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The path to good practice

Is Wales ready for the challenge of performance management? Richard Parry Jones describes the groundworkneeded.

It is hard to deny that teacher appraisal in many schools across Wales has become totally ineffective or even non-existent because it has been inadequately resourced. Teachers have been badly let down.

Provision for continuing professional development is patchy and in-service education and training is not sufficiently targeted to meet the needs of schools or individuals.

Teachers are discontent with current pay arrangements and the bureaucracy and work pressures they experience. There is also a serious lack of resources to support management development, especially as so many Welsh schools operate in a bilingual context.

These are by no means the only difficulties. Recruitment and retention of teachers has become a huge problem and is set to get worse. The role of governors is also seriously under-developed.

But there are also reasons to be cheerful. Many, if not most, schools have successfully established self-evaluating systems and have robust mechanisms for target-setting.

The national headteacher development programme has highlighted good practice and there is much more discussion regarding skills and competences at all levels within the profession. Foundations have also been laid through the portfolio for newly-qualified teachers for developing and tracking CPD. So what needs to be done to introduce performance management effectively in Wales? We must:

* convince teachers of its value - they will be sceptical of any further bureaucratic intrusions, given their previous experiences of appraisal;

* develop monitoring and classroom observation skills - this is a massive task but is absolutely key to the successful introduction of performance management;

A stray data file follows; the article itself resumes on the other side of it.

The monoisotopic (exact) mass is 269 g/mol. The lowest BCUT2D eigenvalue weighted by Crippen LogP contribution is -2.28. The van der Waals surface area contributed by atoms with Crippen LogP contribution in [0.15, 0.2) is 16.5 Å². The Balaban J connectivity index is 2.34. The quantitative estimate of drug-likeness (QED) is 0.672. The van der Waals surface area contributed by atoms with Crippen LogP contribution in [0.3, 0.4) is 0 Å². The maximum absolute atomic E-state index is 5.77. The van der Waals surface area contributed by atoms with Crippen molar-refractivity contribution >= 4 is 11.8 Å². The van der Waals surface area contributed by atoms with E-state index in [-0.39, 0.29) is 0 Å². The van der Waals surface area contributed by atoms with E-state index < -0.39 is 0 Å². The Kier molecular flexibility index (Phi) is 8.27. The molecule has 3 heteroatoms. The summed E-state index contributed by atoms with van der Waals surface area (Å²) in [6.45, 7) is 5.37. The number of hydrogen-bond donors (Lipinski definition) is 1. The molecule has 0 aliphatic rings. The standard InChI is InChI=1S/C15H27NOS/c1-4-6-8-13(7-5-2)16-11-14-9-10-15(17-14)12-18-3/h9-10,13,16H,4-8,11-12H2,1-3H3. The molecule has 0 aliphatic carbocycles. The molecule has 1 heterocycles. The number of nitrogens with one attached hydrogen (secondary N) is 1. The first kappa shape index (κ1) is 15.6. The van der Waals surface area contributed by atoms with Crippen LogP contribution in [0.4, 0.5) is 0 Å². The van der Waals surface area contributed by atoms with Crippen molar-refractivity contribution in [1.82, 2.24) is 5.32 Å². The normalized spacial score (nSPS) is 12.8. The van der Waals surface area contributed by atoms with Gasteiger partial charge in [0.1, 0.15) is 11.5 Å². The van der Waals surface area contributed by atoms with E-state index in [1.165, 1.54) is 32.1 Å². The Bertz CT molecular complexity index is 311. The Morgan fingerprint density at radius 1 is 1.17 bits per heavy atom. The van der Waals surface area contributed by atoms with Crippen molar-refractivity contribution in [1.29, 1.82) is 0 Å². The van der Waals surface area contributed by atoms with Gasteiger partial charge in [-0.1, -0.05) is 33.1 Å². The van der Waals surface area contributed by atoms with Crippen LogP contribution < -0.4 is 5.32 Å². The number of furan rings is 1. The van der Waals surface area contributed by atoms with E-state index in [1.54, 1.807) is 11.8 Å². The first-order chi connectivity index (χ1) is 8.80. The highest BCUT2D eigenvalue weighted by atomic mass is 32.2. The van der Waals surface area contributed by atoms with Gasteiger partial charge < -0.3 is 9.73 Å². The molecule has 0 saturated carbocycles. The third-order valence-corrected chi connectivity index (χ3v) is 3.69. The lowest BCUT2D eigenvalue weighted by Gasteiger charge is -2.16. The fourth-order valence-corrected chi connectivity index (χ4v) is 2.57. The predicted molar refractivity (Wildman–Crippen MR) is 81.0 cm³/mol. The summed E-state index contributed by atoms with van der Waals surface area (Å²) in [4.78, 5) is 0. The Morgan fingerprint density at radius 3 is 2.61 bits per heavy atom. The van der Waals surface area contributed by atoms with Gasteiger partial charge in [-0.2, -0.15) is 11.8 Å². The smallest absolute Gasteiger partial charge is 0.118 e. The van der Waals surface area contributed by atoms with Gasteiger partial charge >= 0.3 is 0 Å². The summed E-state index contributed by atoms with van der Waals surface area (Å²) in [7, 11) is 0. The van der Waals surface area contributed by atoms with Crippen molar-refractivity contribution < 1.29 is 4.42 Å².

* promote the use of new technologies - we must have robust comparators and allow schools easy access to national and local statistics across a range of education activities (in this respect we are lagging behind England, with no central direction and support);

* develop leadership, management and teaching skills in equal measures;

* ensure that senior and middle managers are committed, and able, o meet the development needs of teachers - performance management must produce outcomes for the individual teacher, and this entails resourcing in terms of finance and time;

* understand what constitutes effective teaching and learning. We need a national debate on this issue in Wales.

I believe that LEAs in Wales should take on the support and external evaluation tasks related to performance management that have been handed over to the private sector in England.

But I accept that unless LEAs can demonstrate clearly that they are making a positive contribution to added value, they do not deserve to be involved in this initiative.

The main challenge to LEAs is to create a multi-disciplinary specialist team to support performance management in schools. Given the size of our unitary authorities this should be done collaboratively on an LEA consortia basis. Local authorities must collaborate to provide external evaluators operating across LEA boundaries to ensure that impartial advice is offered to schools. Governing bodies also need objective and effective support on headteacher targets and remuneration. Given the large proportion of small primary and secondary schools in Wales this aspect of LEA support must have the highest importance - even though the autonomy of individual schools must be respected.

LEAs must also establish strong partnerships with headteacher organisations, teacher unions and governor federations to ensure that performance management adds value to the service, complements the school improvement strategy, has a positive influence on pupils' learning and enhances the status of teaching.

Such goals can only be achieved if they are adequately resourced. There are extra requirements in Wales related to bilingualism and small rural schools with already overburdened teaching heads. LEAs, in partnership with schools, need to ensure that support is forthcoming from central government before embarking on performance management - even though it commands widespread support in principle.

Richard Parry Jones is the corporate director for education and leisure in Anglesey. He will be speaking about performance management - in Welsh - at 2.45pm on Thursday, May 24

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